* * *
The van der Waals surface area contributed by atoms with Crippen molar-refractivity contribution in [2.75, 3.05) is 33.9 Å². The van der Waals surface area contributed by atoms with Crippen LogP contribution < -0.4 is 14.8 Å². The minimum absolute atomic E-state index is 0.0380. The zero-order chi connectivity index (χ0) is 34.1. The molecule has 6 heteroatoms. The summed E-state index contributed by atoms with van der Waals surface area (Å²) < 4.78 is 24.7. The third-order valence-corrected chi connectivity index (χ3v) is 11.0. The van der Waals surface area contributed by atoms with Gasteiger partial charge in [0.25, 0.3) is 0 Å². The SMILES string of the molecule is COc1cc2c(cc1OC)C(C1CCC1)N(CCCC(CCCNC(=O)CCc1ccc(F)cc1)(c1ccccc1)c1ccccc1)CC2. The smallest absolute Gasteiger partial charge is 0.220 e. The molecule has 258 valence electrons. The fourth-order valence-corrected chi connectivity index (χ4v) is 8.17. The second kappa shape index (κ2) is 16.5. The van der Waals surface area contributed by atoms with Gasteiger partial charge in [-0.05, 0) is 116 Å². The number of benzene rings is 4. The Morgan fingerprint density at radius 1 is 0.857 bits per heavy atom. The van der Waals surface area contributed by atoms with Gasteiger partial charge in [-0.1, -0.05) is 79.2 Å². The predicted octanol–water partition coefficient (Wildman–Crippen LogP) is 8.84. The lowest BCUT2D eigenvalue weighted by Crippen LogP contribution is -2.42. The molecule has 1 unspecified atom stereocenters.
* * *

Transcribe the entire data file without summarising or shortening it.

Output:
The van der Waals surface area contributed by atoms with Crippen molar-refractivity contribution in [2.75, 3.05) is 33.9 Å². The van der Waals surface area contributed by atoms with Crippen LogP contribution < -0.4 is 14.8 Å². The minimum absolute atomic E-state index is 0.0380. The zero-order chi connectivity index (χ0) is 34.1. The molecule has 6 heteroatoms. The summed E-state index contributed by atoms with van der Waals surface area (Å²) < 4.78 is 24.7. The third-order valence-corrected chi connectivity index (χ3v) is 11.0. The van der Waals surface area contributed by atoms with Gasteiger partial charge in [0.25, 0.3) is 0 Å². The SMILES string of the molecule is COc1cc2c(cc1OC)C(C1CCC1)N(CCCC(CCCNC(=O)CCc1ccc(F)cc1)(c1ccccc1)c1ccccc1)CC2. The smallest absolute Gasteiger partial charge is 0.220 e. The molecule has 258 valence electrons. The fourth-order valence-corrected chi connectivity index (χ4v) is 8.17. The second kappa shape index (κ2) is 16.5. The van der Waals surface area contributed by atoms with Gasteiger partial charge in [-0.05, 0) is 116 Å². The number of benzene rings is 4. The Morgan fingerprint density at radius 1 is 0.857 bits per heavy atom. The van der Waals surface area contributed by atoms with Gasteiger partial charge in [-0.1, -0.05) is 79.2 Å². The predicted octanol–water partition coefficient (Wildman–Crippen LogP) is 8.84. The lowest BCUT2D eigenvalue weighted by Crippen LogP contribution is -2.42. The molecule has 1 unspecified atom stereocenters.